Reinforcement Learning in Economics and Finance
Arthur Charpentier,Romuald Elie,Carl Remlinger

Reinforcement learning algorithms describe how an agent can learn an optimal action policy in a sequential decision process, through repeated experience. In a given environment, the agent policy provides him some running and terminal rewards. As in online learning, the agent learns sequentially. As in multi-armed bandit problems, when an agent picks an action, he can not infer ex-post the rewards induced by other action choices. In reinforcement learning, his actions have consequences: they influence not only rewards, but also future states of the world. The goal of reinforcement learning is to find an optimal policy -- a mapping from the states of the world to the set of actions, in order to maximize cumulative reward, which is a long term strategy. Exploring might be sub-optimal on a short-term horizon but could lead to optimal long-term ones. Many problems of optimal control, popular in economics for more than forty years, can be expressed in the reinforcement learning framework, and recent advances in computational science, provided in particular by deep learning algorithms, can be used by economists in order to solve complex behavioral problems. In this article, we propose a state-of-the-art of reinforcement learning techniques, and present applications in economics, game theory, operation research and finance.

Shock and Volatility Spillovers between Crude Oil Price and Stock Returns: Evidence for Thailand
Theplib, Krit,Sethapramote, Yuthana,Jiranyakul, Komain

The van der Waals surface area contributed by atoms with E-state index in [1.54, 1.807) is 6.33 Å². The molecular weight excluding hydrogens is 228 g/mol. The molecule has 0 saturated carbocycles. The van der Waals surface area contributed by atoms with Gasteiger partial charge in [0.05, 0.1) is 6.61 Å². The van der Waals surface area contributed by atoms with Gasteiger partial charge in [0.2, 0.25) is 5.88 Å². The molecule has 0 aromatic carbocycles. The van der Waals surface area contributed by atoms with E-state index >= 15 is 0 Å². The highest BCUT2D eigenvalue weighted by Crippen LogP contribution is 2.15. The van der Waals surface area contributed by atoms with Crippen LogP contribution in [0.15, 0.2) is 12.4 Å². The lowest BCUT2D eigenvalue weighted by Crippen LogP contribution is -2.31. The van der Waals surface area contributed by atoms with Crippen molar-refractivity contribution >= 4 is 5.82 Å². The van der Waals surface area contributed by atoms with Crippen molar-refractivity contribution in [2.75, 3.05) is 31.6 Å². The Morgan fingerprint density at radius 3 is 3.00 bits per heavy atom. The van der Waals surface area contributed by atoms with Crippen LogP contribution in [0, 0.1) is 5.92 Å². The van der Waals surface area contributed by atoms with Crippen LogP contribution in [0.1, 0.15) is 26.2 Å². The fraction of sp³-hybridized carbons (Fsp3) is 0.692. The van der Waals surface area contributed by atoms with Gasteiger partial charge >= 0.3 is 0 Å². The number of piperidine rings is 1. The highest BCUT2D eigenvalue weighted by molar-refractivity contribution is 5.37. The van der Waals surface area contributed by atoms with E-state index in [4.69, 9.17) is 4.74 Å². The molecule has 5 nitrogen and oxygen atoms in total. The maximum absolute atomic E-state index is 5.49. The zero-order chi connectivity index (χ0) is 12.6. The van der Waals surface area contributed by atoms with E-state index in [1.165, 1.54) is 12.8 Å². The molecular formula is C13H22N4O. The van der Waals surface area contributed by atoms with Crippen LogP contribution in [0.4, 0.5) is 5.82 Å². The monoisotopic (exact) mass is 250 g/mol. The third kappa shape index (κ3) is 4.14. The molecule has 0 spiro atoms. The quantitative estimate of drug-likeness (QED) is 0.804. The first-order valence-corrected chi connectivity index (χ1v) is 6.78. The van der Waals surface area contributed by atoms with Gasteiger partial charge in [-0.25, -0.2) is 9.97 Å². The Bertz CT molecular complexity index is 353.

This paper employs a bivariate BEKK-GARCH(1,1) model to examine shock and volatility spillovers between crude oil and stock markets by taking into account the impact of the 2008 global financial crisis. Daily data from crude oil market and the Thai stock market during February 6, 2004 and September 14, 2015 are used in the analyses. The whole sample is divided into the pre- and post- crisis periods. The results show that there are no spillover effects between oil price and stock returns in the pre-crisis period. In the post-crisis period, there are unilateral spillover effects from oil price to some equity sector returns. In the market level, there are unilateral spillovers of shock and volatility from oil price to stock market return. The findings in this paper are crucial for financial market participation to understand shock and volatility transmissions from oil to stock markets such that portfolio management should take into account the presence of oil price risk.

Statistica descriptivă a seriilor de timp financiare: Aplicaţii, Partea a doua (Descriptive Statistics of the Financial Time Series: Exercises, Part 2)
Stefanescu, Razvan,Dumitriu, Ramona
Romanian Abstract: Această lucrare abordează evoluÅ£ia randamentelor logaritmice ale indicelui BET-XT, de la Bursa de Valori din BucureÅŸti, în perioada 17 februarie â€" 16 martie 2020. Seria de timp are un trend descendent ÅŸi o medie aritmetică negativă, care pot fi asociate efectelor recentei pandemii COVID-19. English Abstract: This paper approaches the evolution of BET-XT index logarithmic returns, from the Bucharest Stock Exchange for the period February 17thâ€"March 16th, 2020. This time series has a descendent trend and a negative arithmetic mean, which could be related to the effects of 2019â€"20 coronavirus pandemic.

The Characteristics, Valuation Methods, and Information Use of Valuation Specialists
Allee, Kristian D.,Erickson, Devon,Esplin, Adam M.,Yohn, Teri Lombardi